Posts Tagged ‘brad haddin’
Ricky Ponting may bridle at the excesses of the English sledging, but what is a player supposed to do if a clumsy, angry-looking man wearing a toupee comes running towards them? Perhaps Ponting would accept a special dispensation to allow players to sledge opponents with tonsorial supplements? If there is any doubt about whether the victim is follicly enhanced then simply refer it to the third umpire who will examine the ‘hot spot’ footage to make a judgement. Like so:
P.S Rain – you are not my friend any more.
If Ricky Ponting and Andrew Strauss were boxers and the first day of the current test was a fight, then the Australian captain‘s flouncing complaints about the English sledging would be equivalent to moaning that “things had got a bit physical” in the ring, or “someone might get hurt”. Sledging is now an integral part of the game. The Australians invented it, the laws were codified by the Marquess of Stevewaugh in the late 1990s. There are degree courses offered in it. They teach it in schools to try to get the kids off the streets where the more brutal and unsupervised forms of sledging can lead to serious mental disintegration. The children are taught that the only boundaries that exist in sledging concerns insults regarding an opponent’s mother, wife or sister. Anything other than that is allowed, or ‘fair dinkum’ to use the correct jargon.
Doug Bollinger is the current poster boy of the Australian sledging movement. His whole whitewashed face is one big sledge against humanity. It is the only reason he has been selected. It definitely isn’t for his bowling.
They say that should a nuclear apocalypse befall the world the only survivors will be cockroaches and Australian cricketers. The proved their resilience on Friday. I was out to dinner, relying on the internet inside my friend’s phone. We told him to sheath it at 68-4 after 10, safe in the knowledge that the Australians had been finally vanquished, but when he told us the eventual result, I spat out my pudding. Made a right Eton Mess of my trousers. Anyway, I digress. Here are the player profiles for the probable line-up for today’s final:
David Warner: If the Australian cricket team were a lovable bunch of street urchins, then he’d be the little chippy one they call ‘Rat’, who they send down manholes and stuff. If they were a crew of a World War 2 bomber, then he’d be the one stationed in the little ball thing on the undercarriage. He’s small, basically.
Shane Watson: Has the same beady-eyed intensity as Patrick Swayze in Point Break. Probably knows what end of a surfboard to hold. Deserves kudos for that if nothing else.
Brad Haddin: Will never replace Adam Gilchrist. Seems to have realised this and is now trying to replace Ian Healy instead.
Michael Clarke: Has a strike rate of 74.71 in this tournament, which means that he may as well not bother. The most entertaining thing about his time at the crease is watching the faces of the rest of his team in the bus shelter and wondering if one of them will finally stand up and tell him to get out – the ultimate cricketing taboo.
David Hussey: The more horse-faced of the Hussey brothers. Seems destined to live permanently in the shadow of the human-faced Michael.
Cameron White: Hits the ball quite hard. Has hit nearly twice as many sixes as fours in the competition. Well done Cameron.
Michael Hussey: Undoubtedly the best no.7 in international Twenty20 cricket. Seems a bit more cuddly than his brother. If the Husseys were the Miliband brothers, then Mike would be Ed and David would be er, David.
Steve Smith: Has a disagreeably pudgy face, that looks like it has grown up telling Donald ‘Flathead’ Fisher to ‘rack off’.
Mitchell Johnson: Like Stuart Broad, has had the new ball kept away from him. Should be reminded that in Twenty20 cricket that the ball is always new.
Shaun Tait: Sometimes gets it right, sometimes gets it hilariously wrong. An economy rate of 4.98 throughout the tournament suggests that he has mainly got it right this time round.
Dirk Nannes: The Australian that everybody is allowed to like, although the tales of his extra-cricket activities are beginning to pall. I like him because he looks like my friend Steve.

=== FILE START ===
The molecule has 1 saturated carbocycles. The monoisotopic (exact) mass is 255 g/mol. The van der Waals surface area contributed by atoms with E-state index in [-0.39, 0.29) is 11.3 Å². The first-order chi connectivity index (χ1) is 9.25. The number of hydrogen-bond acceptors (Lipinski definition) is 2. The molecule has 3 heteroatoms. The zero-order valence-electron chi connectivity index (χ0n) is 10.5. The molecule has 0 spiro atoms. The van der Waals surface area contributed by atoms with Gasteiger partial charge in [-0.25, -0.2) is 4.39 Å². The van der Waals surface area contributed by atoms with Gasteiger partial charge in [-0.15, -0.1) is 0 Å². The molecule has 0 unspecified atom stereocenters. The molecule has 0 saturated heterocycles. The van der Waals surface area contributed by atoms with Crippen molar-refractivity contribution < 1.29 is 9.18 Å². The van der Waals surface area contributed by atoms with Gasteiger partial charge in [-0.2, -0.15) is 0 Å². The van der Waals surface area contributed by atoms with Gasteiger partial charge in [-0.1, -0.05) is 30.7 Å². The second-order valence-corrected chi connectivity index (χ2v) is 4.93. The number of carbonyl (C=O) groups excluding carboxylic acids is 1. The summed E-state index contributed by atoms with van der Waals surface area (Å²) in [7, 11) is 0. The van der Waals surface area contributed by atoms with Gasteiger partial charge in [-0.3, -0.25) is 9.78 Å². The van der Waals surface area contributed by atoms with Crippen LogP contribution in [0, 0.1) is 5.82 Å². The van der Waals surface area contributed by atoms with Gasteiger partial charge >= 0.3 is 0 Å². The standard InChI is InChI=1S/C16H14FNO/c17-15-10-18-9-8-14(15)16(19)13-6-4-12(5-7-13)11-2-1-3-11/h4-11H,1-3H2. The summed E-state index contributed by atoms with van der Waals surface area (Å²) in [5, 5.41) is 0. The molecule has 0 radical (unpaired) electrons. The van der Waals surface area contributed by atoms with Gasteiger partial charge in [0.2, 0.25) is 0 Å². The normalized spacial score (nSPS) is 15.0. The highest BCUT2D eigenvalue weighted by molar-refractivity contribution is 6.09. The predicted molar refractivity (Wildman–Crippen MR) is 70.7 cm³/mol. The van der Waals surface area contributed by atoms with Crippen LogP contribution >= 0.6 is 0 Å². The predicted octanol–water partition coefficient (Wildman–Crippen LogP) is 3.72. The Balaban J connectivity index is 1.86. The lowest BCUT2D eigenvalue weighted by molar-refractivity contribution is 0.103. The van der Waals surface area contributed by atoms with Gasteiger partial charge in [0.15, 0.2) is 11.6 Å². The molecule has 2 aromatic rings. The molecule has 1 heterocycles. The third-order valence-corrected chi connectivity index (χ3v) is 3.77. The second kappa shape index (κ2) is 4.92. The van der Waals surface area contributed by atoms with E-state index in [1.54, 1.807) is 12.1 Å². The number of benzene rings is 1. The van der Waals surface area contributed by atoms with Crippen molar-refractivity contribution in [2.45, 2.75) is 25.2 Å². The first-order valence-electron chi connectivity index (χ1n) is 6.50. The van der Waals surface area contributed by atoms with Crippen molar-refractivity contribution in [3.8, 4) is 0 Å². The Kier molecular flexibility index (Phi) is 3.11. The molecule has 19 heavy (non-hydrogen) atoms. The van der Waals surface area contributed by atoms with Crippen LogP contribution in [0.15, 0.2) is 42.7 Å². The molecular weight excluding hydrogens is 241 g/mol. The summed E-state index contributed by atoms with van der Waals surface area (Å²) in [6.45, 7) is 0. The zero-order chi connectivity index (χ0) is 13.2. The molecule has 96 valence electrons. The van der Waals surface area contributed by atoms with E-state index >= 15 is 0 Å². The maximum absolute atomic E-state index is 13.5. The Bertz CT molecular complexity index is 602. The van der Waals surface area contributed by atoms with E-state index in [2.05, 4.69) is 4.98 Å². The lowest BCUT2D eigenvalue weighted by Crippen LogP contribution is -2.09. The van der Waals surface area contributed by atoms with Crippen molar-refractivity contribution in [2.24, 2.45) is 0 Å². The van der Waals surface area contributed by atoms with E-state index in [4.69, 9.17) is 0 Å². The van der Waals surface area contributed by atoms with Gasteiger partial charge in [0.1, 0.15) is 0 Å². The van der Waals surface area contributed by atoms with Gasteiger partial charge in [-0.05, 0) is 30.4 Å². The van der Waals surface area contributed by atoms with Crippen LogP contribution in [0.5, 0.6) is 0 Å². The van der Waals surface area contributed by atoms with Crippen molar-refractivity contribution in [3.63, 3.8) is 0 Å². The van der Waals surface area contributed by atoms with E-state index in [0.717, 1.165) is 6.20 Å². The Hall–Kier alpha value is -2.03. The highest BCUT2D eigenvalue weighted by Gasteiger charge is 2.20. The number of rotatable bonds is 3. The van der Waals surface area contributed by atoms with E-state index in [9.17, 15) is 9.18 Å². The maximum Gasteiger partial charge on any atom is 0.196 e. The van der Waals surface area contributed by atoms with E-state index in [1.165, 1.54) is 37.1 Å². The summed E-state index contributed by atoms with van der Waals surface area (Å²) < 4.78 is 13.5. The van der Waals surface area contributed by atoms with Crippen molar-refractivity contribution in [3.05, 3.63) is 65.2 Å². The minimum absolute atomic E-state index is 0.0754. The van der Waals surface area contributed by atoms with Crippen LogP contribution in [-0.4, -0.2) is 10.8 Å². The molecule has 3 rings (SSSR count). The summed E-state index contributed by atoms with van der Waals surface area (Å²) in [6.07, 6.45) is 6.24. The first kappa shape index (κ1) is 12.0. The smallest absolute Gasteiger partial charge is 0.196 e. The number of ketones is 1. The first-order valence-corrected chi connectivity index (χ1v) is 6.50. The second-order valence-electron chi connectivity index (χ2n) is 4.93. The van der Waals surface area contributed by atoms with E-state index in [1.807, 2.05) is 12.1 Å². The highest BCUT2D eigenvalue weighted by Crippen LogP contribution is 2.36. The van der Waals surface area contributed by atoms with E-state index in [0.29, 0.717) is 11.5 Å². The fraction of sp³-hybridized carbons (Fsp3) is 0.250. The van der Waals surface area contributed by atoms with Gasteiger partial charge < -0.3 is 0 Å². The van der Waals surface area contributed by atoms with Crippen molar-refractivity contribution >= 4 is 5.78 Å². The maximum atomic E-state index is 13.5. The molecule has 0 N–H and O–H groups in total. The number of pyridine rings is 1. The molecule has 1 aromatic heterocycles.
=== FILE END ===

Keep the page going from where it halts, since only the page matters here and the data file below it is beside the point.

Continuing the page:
One of the more endearing things about cricket is its habitual descent into chaos. So when Matt Prior’s back went spastic during a warm-up game of football before the start of play, the ensuing shambles was not only entertaining but entirely expected. It’s an anomaly of test matches that when a wicket-keeper injures himself the contingency plans are much easier executed by the touring side than the home team. Hence when Brad Haddin cracked his finger last week the gloves were immediately tossed to an eager Graham Manou. But when Andrew Strauss watched as Prior was helped off, the alarms bells began to echo those in the England hotel last night.
Paul Collingwood took to the outfield and rehearsed his role as Prior’s understudy. He has stepped up before after all. And he enjoyed himself. He was laughing. But we were playing the West Indies at home which these days can be pretty hilarious. This is different. And then a call was put through to Timmy Ambrose down at Edgbaston. That’s quite a long way away. And the traffic can be murder on the motorway. And Headingley can be difficult to find and the parking isn’t great.
Thank the Lordy then that Prior saw the light and pulled through. And even better it seemed when Strauss won the toss and chose to bat to allow Prior to hobble off towards the nearest masseuse. But just as he was settling in to something deep and aromatic the call came to pad up and join the fray.
I can’t really remember a worse day for England since Kingston and Jerome Taylor. Which wasn’t that long ago actually but you try and forget these things. The Aussies bowled well, particularly Stuart Clark. Clark is by a distance my favourite current Australian cricketer: it’s mainly the dopey grin he wears when he takes a wicket – reminiscent of a large benign Doberman who’s just fetched a Frisbee for his master. It strikes me as vaguely appalling that he is also estate agent, because in my experience they are all evil. Maybe he’s one of the nice ones. The nice one.
I can’t really think what Clark did to be rewarded with Gatorade-dispensing duties for the first part of this summer. Maybe he sold Ricky Ponting a house that turned out to be rubbish.
Ponting had great fun pushing down on the knife that his bowlers had thrust into England’s chest. It’s almost a truism now to say that the jeering the accompanies his walk to the crease is moronic. Apart from anything else it just encourages the man. You could almost see it written on his face as he wheeled around for one of those trademark pulls to hit Graham Onions’ first ball for six. Boo that ladies and gentlemen. Boo that.